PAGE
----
The usual suspects of OCD are adolescents to young adults, and men are more likely then women to have OCD. The affected site is usually the medial femoral condyle. About half of the time patients present with some sort of trauma in the recent history. Patients may present with swelling , locking, or pain to additional sites. There's usually limitation with movements and flexibility, also nearly always there is some quadriceps atrophy.
A good test to reveal OCD is Wilson's Test, where the knee is flexed to 90 degrees and the tibia is rotated internally, and then the knee is extended. Pain can usually be seen at about 70 degrees of flexion around the medial femoral condyle. Sometimes patients have deformities of the knee, such as genu valgum (knock-knees), or genu varum (bow-leg).
If a patient's findings include the following: joint swelling, diminished thigh girth, or a positive Wilson's Test, then additional study is indicated. Usually radiographic study is the next in line to try and solve the problem. The specific x-ray that usually can locate signs of OCD are the Tunnel View x- rays because they best show the intercondylar notch, which is the region of most OCD lesions. Other tests that can be helpful are MRI'S, Arthroscopy's, and Arthrography's.
If the problem is recognized and diagnosed early then immobilization by cast or soft knee immobilizer may be the prescribed treatment, along with 4 to 6 weeks of rest including little or no weight bearing. The leg can be casted in a way which protects tibiofemoral contact for protection. Once x-rays show good position and healing, the doctor will allow more activity to proceed. The younger the patient and the shorter the duration of symptoms the more satisfactory the healing will be. In the older patient, or the more chronic the lesion, surgery is often the treatment of choice. If there's a loose bone in the knee surgery is a definite to get it out of the knee. For the lesion which is still attached there are a few alternatives available, such as curettage and drilling, simple drilling, and pinning in place what's left. Sometimes the surgery can be done arthroscopically, but regardless of the surgical method, cast immobilization for up to 8 weeks will be necessary. If pins are used during the operation, then a second operation will be later performed to remove the pins.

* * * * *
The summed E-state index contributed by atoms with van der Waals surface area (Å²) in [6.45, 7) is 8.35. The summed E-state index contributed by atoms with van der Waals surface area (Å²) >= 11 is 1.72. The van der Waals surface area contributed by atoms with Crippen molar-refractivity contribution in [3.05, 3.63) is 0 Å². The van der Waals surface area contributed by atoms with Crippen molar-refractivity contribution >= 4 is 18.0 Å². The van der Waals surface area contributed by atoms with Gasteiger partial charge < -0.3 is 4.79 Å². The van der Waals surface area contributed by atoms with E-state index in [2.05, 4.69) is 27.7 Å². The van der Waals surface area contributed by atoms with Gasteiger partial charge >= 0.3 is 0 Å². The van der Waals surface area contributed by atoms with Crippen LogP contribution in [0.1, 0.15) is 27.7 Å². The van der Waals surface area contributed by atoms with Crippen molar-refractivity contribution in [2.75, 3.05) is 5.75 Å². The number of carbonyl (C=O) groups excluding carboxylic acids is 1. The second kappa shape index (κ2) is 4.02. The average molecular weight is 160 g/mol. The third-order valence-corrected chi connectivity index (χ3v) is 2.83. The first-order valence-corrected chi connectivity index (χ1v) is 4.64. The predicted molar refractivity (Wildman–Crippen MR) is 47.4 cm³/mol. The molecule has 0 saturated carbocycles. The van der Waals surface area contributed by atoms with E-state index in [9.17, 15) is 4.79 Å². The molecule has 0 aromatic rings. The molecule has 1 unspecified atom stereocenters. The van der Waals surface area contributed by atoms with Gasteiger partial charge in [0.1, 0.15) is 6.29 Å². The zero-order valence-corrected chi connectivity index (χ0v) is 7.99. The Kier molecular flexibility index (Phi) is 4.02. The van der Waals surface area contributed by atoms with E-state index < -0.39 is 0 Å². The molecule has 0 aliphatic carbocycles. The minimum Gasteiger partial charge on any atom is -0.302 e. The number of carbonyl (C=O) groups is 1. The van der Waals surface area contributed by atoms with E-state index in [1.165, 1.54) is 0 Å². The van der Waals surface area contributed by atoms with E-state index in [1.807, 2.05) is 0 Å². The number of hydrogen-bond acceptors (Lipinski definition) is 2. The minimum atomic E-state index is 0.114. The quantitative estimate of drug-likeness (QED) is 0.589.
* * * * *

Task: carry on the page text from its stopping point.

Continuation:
Older people tend to have lots more trouble than young folks with this condition, but if the lesion is treated early enough then people do very well. The problem with older folks is that they sometimes already have degenerative joint changes before surgery. With younger skeletally mature people the outcome is often a lot better. The overall prognosis is generally good to excellent, depending on the size of the lesion and early detection.
What is it?
Knee pain is one of the most common symptoms experienced by sports participants. Studies have shown that patellofemoral pain syndrome comprises up to 50% of overuse injuries. This syndrome is caused by irritation of the undersurface of the patella (kneecap) which, in its normal state, is smooth. The irritation can lead to a roughening of the patella undersurface, a condition called chondromalacia.
The patella is a moving part, gliding up and down in a groove in the femur (thigh bone). The pain is caused by pressure between the patella and the groove in the femur. As you bend your knee, you gradually increase the pressure and stress between the patella and the femur. The irritation and roughening of the patella causes an inflammation which causes the pain. Patellofemoral pain syndrome and chondromalacia are not arthritis. Children and adolescents almost always grow out of this problem.
When the patella is not symmetrical in the femoral groove, there is an imbalance resulting in wear and tear. An unsymmetrical kneecap is called "jockey cap" patella. This condition can be identified on x-rays.
Overuse (especially downhill running)
Increased Q-Angle: Constructed by drawing a line from the anterior iliac spine (a part of the pelvis) to the center of the patella, then to the center of the tibial tubercle (leg bone). Greater than 21 degrees in females and 18 degrees in males is abnormal.